Speeds Like the 1990s in Wireless and We Love It

Speeds Like the 1990s in Wireless and We Love It

By Tom Carpenter On 03/24/2020

Faster is not always better and, with modern IoT, slower and slower is often the name of the game. Just how slow can you go? Think modem speeds from the 90s.

When it comes to Internet of Things (IoT) communications, faster is not always better. In fact, for most such connections, stable is better. Resilient is better. Consistent is better. Just about everything other than faster is better. Why is this? Because IoT devices do not always need speeds on their feeds. More often, then need reliability and slower is sometimes more reliable. They need to get a little through fast and consistently and not a lot through fast and that means lower data rates are fine and work well for hundreds - even thousands - of devices.

ZigBee is one of the most popular IoT protocols in industrial and even corporate office IoT networks. It is used for control and monitoring in many scenarios. ZigBee is used in agriculture for precision agriculture to transmit data from sensors to the network for analysis and adjustment of everything from watering control to fertilizer control. Don't get me wrong, ZigBee is not the only protocol used in such deployments. Some use Z-Wave, others use WirelessHART, still others use LoRA or even cellular connections. But one thing they typically all have in common is that they need to send small amounts of data - sometimes frequently and sometimes infrequently.

If you study the ZigBee protocol, for example, version 3.0 (or ZigBee PRO 2015), you will see that it offers a maximum data rate of 250 Kbps. This data rate limit is due to the narrow channels (2 MHz) and the robust modulation (O-QPSK (Offset Quadrature Phase-Shift Keying)) used. ZigBee rides on top of 802.15.4 and that IEEE standard defines O-QPSK as operating at 250 Kbps in the 2.4 GHz band, which is where ZigBee, for the most part, resides. Support for O-QPSK is mandatory for any 802.15.4-based system, such as ZigBee, when operating in 2.4 GHz.

So what can you do with a meager 250 Kbps? You can control a few thousand lights. You can monitor the temperature at hundreds of locations. You can monitor the moisture level in soil in thousands of acres and activate watering systems when it is too low using ZigBee-based actuators. The point is, you needn't say any more than:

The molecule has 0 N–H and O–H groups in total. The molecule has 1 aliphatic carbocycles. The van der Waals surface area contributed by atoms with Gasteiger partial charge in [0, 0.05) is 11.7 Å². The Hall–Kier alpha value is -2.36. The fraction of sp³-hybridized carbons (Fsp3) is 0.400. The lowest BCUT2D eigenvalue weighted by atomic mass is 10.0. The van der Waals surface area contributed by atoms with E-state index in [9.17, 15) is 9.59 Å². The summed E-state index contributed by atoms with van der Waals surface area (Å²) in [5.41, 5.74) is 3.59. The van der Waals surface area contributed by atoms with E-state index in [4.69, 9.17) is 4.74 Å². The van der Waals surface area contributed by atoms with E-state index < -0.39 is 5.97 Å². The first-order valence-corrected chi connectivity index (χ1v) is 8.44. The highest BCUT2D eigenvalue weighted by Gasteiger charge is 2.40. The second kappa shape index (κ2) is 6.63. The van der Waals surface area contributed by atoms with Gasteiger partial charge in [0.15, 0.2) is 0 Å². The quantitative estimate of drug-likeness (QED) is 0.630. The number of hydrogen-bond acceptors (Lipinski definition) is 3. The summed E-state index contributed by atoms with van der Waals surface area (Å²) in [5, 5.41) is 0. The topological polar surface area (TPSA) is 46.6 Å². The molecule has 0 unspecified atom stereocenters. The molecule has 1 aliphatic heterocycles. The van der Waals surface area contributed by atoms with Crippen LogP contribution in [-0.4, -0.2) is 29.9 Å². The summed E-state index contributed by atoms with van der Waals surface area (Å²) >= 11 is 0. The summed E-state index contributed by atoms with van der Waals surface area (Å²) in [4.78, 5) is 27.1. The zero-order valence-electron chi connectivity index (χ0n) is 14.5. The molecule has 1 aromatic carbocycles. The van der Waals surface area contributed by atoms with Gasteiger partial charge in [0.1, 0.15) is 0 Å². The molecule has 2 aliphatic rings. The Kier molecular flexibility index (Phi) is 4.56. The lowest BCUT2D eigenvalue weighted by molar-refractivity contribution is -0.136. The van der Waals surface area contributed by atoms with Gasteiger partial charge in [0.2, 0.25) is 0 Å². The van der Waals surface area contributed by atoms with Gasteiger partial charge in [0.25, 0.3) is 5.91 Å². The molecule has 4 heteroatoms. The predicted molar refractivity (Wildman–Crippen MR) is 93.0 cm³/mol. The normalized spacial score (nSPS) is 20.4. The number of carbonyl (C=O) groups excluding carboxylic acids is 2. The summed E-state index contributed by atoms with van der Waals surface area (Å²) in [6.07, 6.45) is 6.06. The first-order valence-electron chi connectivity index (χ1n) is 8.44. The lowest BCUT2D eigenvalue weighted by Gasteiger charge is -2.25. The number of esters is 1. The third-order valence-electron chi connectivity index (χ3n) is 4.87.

• The moisture level is below the desired level (message A)
  • Turn on the watering system (message B)

Now, the first message (message A), is really shorter than that given. It would be a mere number, such as 10% (.1) or 23% (.23). Just a small value. The second value is even smaller. Sending a 1 can mean to turn on the watering system and sending a 0 can mean to turn it off. Now, message A may come in from the sensors once every 1-5 minutes (how fast do moisture levels change in most environments when a watering system is not activated?) when the watering system is set to 0. Message A may come in more frequently when the watering system is set to 1. A simple message can be sent to the mosture level sensors to communicate more frequently when the watering system is on.

Given that each message is literally comprised of a few bytes, even with ZigBee headers, at a data rate of 250 Kbps, thousands of these messages could be sent and received every few seconds. As you can see, speeds like the 90s are phenomenal because they get the data through and you have greater range, resiliency and reliability.

The first lesson to learn in IoT, for those working in the Wi-Fi space is this: forget all you've focused on in trying to make things go faster in wireless. In IoT, it needs to go better, not faster.

Tagged with: iot, speed, zigbee
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